10+ Tips for a Positive School Transition During the Pandemic

Dear Parents & Friends,

The back to school transition is always filled with a wide array of emotions, and this year certainly has its added challenges. All of our staff therapists have shared tips (for both parents and students) for making this school transition as positive as possible. Please read on and find at least one that you know will be important for you and your family. Write it down, and refer to it often.

We’re wishing you all the best!

Tips for Parents:

Provide a safe space for your children to discuss their feelings, worries, concerns, excitements, things they are looking forward to and things they are not looking forward to. Allow that space to be free of judgement and really listen. Ask your child how you can help. Check in regularly.
-Maria Antoniou, LMFT

Acknowledge any worries or fears (“I can see why that feels so scary.”) and avoid pitfalls of dismissing or invalidating (“You shoudn’t feel scared. It’s not that big of a deal. Everything will be fine.”).
Connecting with your child’s emotional experience can lead to more solution-focused conversation whereas the second approach will likely shut down communication.
-Natalie Edelhauser, LCSW

As the school year begins, there are many feelings that may surface. We encourage you to show your kids in words and actions, that you care enough to walk beside them as they step back into the classroom. This can be done by initiating conversations, reminding them of the friends they have missed or exploring new activities they can join.
-Julia Hayward, LCSW 

Let your kids know that you are there to listen and talk with them. But try not to overwhelm them with a lot of questions. Although academics/grades are extremely important, keep in mind that socialization and emotional highs and lows might be initial challenges and may take precedence when starting back at school again in the Fall.
-Althea MacDonald, LPC HTR

My number one tip for parents is to establish solid routines for their children. Routines reduce anxiety, allow children to know what to expect and give children a sense of control over their environment. Bedtime routines are especially important and a good night’s sleep is probably the most helpful gift you can give to help your child succeed in school!
-Aliza Mendel, LCSW

Consider limiting exposure to news coverage, including social media. Focus on providing a structure in and out of the classroom. This will better manage children’s emotional well-being. For instance, keep your children active in sports, hobbies and the things that keep their minds active. This will decrease anxiety and allow them to just be kids.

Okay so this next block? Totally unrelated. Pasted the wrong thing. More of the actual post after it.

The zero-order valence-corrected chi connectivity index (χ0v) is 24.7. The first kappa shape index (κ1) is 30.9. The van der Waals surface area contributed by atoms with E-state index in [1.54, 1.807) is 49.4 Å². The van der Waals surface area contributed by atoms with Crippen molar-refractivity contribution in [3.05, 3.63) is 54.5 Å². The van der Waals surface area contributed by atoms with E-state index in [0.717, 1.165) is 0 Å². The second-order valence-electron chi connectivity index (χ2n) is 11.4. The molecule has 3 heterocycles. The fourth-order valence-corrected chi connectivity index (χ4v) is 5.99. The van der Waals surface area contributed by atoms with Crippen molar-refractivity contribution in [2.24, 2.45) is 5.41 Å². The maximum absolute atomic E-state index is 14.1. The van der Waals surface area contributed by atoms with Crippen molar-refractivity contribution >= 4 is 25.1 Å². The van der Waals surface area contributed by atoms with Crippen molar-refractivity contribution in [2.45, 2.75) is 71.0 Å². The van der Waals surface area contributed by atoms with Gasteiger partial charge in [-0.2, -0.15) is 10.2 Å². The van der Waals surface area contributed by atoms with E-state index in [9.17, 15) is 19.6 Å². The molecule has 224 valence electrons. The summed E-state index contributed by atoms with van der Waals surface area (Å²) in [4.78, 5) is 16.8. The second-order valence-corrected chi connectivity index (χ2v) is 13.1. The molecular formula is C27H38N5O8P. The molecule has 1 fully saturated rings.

-Jodi Murphy, LCSW

Set the tone. As a parent, your response, participation, and support for the school year will most likely determine your child’s success. Stay positive and encourage your child to learn, adapt, change, and grow no matter what the future may bring.
-Erminia Severini, LPC

When it comes to transitions, I think it can be helpful to identify what went well. I often encourage clients to journal each evening before bed, and identify one thing that went well, one thing they would like to try differently tomorrow, and one thing from the day that they are proud of. It can also be helpful for parents to have this conversation with their kids each day during the transition period back to school.
-Katie Worden, LCSW

Tips for Students:

About a week or so before school reopens for the school year, practice your morning routine for school.  Sleep earlier the night before, find clothes to wear from the night before; set up an alarm to get up from bed, brush teeth, change clothes, eat breakfast. Perhaps set some time for a 2 minute stretch to help you feel energized and ready for the day.
-Maria Antoniou, LMFT

Gradually increase your connection with peers in-person. This can be done attending outdoor events or gatherings. Warm up your conversation skills and allow yourself to get used to being around more people so the adjustment to the school setting isn’t such a jolt.
-Natalie Edelhauser, LCSW

One challenging aspect of getting back into the swing of school is the schedule. Start practicing by going to bed earlier as September gets closer. This will help make the adjustment easier on you physically and mentally.
-Julia Hayward, LCSW

Breathe. Deep breathing techniques will help you feel more calm and less stressed. Practice 4-7-8 breathing: Breathe in through your nose for 4 seconds, hold it for 7 seconds, and then breathe out of your mouth for 8 seconds. Another strategy for dealing with anxiety and/or stress is to say a positive affirmation to yourself every morning. Some examples of positive affirmations are: “I can get through this;” “I can do hard things;” “Every day is a fresh start.” And guess what? You can do this!
-Althea MacDonald, LPC HTR

Most kids have some back to school jitters. Pease know that this is perfectly normal and does not mean that things will go poorly. Remember past times when you have felt anxious but things have turned out well and focus on the positive experiences you have had in school with the knowledge that there will be a lot more good times to come.
-Aliza Mendel, LCSW

Ask for help. Whether it’s extra help in math, staying organized, or just needing someone to talk to. You’re not alone. Now, more than ever, we all need extra support, and that’s ok!
-Erminia Severini, LPC, Staff Therapist

Here’s to your Well Being!
The Well Being Therapy Center Staff